How do you read like a writer? When you read like a writer, you are practicing deeper reading comprehension. In order to understand a text, you are reading not just what’s in it but what’s around it, too: text and context.



  • What is the main point of the text?
  • What is a key point, example, or passage that stood out to you?
  • What is one thing you need more information about? Or, what is one question you have about the content of the text?
  • Who is the author? Why should you trust them on this topic/issue?
  • When and where was the text first published? Who will read/see it?
  • How does the author address or appeal to their audience?
  • Why do you think the author wrote this piece?



Practice: Reading Like Writers

In-class discussion: Advertisements are helpful for practicing reading like writers because advertisers make deliberate choices with text and images based on audience (target consumer), context (where they are reaching them), and purpose (buy this product).

Justin Bieber's Girlfriend perfume ad from 2012 2018 Nike ad featuring Colin Kaepernick
2012 print ad for Justin Bieber’s Girlfriend perfume 2018 Nike ad featuring Colin Kaepernick
  • How does this text—print ad—consider audience, context, and purpose?
  • Whom does it appeal to and how does it appeal to them?
  • What assumptions or stereotypes does the ad rely on the viewer sharing?
  • Do you know who Colin Kaepernick is?
  • What is the “sacrifice” that’s referred to here?
  • How do you interpret Kaepernick’s facial expression?
  • Why do you think the advertisers chose a close-up portrait?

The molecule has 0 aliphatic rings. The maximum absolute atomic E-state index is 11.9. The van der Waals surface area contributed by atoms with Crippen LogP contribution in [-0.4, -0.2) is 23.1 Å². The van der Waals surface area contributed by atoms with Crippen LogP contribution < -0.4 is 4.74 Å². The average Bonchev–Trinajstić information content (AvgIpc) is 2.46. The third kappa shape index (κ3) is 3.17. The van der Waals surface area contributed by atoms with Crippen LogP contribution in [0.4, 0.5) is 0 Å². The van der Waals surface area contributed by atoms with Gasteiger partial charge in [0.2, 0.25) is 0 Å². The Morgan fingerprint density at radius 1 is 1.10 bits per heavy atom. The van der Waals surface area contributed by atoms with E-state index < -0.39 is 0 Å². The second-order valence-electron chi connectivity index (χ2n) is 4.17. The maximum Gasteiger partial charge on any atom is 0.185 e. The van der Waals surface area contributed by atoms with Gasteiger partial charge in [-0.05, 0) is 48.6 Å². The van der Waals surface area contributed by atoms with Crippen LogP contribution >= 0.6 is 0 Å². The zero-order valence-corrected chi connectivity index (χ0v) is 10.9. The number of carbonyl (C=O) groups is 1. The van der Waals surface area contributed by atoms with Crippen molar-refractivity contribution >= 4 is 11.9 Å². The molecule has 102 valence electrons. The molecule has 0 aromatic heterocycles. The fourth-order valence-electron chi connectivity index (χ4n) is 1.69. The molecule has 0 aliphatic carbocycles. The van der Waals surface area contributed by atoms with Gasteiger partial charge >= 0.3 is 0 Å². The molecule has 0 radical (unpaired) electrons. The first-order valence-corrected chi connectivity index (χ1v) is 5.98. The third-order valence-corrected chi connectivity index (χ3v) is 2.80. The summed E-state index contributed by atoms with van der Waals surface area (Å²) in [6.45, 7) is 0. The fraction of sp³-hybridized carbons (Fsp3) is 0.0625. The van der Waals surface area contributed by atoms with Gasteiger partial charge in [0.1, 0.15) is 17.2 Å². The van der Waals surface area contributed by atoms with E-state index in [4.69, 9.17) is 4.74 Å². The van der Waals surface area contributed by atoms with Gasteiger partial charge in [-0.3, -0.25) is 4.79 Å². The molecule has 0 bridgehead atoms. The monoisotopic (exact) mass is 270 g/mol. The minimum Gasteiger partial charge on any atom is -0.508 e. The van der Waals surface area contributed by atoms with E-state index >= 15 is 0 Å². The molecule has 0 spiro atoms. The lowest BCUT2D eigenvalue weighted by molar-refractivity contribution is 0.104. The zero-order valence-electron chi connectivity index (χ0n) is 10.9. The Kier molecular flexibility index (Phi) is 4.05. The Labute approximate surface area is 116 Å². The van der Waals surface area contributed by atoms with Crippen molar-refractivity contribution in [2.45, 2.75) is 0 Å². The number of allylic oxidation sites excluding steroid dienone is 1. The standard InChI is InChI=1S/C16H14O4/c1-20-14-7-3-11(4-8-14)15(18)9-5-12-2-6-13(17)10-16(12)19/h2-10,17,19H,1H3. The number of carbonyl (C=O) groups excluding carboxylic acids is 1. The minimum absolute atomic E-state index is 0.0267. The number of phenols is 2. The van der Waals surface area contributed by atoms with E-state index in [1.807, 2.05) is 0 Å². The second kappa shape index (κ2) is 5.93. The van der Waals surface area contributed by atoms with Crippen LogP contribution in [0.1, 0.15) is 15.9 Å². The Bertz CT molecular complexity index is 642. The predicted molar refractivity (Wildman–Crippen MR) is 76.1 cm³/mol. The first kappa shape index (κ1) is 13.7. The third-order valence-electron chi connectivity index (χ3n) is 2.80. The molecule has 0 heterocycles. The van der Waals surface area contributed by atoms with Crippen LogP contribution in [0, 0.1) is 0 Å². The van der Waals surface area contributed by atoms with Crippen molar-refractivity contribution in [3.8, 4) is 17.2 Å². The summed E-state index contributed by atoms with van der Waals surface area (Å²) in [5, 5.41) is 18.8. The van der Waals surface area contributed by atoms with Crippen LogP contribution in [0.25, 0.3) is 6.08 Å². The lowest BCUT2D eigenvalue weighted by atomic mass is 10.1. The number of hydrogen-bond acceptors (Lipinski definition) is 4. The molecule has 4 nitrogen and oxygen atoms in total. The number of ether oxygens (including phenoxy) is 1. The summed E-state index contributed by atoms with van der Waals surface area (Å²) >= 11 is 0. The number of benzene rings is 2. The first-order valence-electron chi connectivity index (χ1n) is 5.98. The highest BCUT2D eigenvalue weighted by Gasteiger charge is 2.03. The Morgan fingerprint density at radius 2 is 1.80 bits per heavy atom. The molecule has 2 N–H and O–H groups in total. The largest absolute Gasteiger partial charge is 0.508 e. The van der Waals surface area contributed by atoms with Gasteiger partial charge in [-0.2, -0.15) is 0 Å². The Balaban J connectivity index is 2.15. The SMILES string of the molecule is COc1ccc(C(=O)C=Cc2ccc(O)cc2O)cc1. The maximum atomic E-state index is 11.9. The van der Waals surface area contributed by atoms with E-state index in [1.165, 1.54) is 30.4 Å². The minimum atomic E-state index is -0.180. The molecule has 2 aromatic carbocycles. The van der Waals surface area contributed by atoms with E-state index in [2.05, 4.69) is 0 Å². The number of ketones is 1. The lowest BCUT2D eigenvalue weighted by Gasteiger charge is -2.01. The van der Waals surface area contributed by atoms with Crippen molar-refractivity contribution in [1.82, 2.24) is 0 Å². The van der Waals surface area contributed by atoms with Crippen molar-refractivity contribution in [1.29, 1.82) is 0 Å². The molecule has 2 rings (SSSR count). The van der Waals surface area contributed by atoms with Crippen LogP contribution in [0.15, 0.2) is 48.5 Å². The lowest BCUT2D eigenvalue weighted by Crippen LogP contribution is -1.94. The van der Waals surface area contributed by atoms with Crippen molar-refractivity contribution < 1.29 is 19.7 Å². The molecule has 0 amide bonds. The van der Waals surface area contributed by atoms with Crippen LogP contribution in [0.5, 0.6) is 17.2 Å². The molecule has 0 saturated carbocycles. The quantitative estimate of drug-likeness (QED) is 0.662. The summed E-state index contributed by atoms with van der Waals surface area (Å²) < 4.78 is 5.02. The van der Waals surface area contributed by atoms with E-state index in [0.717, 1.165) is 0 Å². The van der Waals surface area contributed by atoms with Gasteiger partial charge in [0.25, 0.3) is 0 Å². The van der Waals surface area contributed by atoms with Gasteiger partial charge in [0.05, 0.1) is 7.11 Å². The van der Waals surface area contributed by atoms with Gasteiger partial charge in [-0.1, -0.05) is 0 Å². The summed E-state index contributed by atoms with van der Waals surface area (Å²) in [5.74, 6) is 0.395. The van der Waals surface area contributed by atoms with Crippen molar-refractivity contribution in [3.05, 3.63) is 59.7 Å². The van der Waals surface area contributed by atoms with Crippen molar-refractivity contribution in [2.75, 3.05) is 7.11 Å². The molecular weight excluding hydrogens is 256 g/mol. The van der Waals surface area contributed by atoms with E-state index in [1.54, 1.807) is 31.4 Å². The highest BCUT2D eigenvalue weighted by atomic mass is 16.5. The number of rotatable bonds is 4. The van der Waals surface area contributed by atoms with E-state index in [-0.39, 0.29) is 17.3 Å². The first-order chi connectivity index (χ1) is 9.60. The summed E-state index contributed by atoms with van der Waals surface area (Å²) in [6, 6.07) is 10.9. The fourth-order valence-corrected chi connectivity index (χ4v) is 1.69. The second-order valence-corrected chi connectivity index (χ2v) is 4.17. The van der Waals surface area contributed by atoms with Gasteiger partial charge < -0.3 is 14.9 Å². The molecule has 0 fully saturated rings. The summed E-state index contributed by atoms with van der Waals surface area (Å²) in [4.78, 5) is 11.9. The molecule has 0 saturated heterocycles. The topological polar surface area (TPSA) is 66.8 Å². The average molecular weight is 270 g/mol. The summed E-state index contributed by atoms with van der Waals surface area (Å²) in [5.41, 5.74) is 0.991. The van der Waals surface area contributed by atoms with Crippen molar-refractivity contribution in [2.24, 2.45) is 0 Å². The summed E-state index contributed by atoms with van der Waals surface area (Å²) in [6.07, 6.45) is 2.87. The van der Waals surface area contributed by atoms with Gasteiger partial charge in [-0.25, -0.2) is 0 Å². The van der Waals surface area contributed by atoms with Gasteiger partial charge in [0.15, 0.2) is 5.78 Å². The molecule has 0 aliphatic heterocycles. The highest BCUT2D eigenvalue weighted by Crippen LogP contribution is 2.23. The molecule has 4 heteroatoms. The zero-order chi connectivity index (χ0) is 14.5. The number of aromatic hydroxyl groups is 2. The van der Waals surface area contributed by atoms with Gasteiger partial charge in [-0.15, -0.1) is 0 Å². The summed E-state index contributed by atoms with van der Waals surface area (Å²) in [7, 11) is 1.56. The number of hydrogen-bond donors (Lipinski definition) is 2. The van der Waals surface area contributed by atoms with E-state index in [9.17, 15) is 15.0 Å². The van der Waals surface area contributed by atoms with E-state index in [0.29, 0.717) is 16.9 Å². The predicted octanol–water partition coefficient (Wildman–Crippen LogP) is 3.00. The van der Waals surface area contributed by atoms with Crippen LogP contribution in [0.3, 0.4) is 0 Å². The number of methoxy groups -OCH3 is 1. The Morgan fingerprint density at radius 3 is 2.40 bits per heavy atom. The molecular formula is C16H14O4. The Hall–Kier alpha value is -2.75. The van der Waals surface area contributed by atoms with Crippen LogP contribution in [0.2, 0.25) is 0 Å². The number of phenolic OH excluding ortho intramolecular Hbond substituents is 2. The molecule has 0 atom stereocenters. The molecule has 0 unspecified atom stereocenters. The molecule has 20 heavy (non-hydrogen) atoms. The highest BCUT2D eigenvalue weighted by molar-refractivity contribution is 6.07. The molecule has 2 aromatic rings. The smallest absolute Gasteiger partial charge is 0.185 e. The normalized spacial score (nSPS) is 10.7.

• Why use this image and messaging to sell Nike products?
  • Whom would this ad appeal to?
  • But I’m not trying to sell a product! How can I use my newfound understanding of audience, context, and purpose to improve my writing?

It’s true! You aren’t selling a product. You aren’t (I hope) trying to manipulate your audience. You aren’t relying on discriminatory assumptions or stereotypes to appeal to your audience. But when you write, let’s say, an essay, you are asking readers to “buy into” your point of view. The goal doesn’t have to be for them to agree with you; it can be for your readers to respectfully consider, understand, or sympathize with your point of view or analysis of an issue. The point is you’re thinking of your reader when you write, and that will make your writing process smoother and your writing clearer.

Writing for Your Readers


When you write for your readers, you. . .

  • Learn from your reading and communication experience: What makes texts work? How are ideas conveyed clearly?
  • Analyze the writing situation: What are the goals and purpose for a writing project? Who is your audience?
  • Explore and play as you draft: What are different ways to respond? Can you use a better word or phrase?
  • Consider your audience: What might a reader expect to see? What does your reader need to understand your point of view? What questions might a reader have?


poster on a wall that reads "ask more questions"
Image: Ask more questions; by Jonathan Simcoe , CC0

Writing as a process of inquiry

Just as you want your readers to take you seriously, you want to approach texts with an open and curious mind. Whatever the topic, it was important enough for this person to want to write on it. While we don’t have to agree with the point someone is making, we can respect their opinion and appreciate reading a different perspective.

Approach reading and writing in college in a learning zone. Be open, be curious, ask questions, seek answers. Share, stretch, experiment.

Guides and Worksheets

Critical Reading Guide: Text + Context

Title of the text:                                                                                  Author: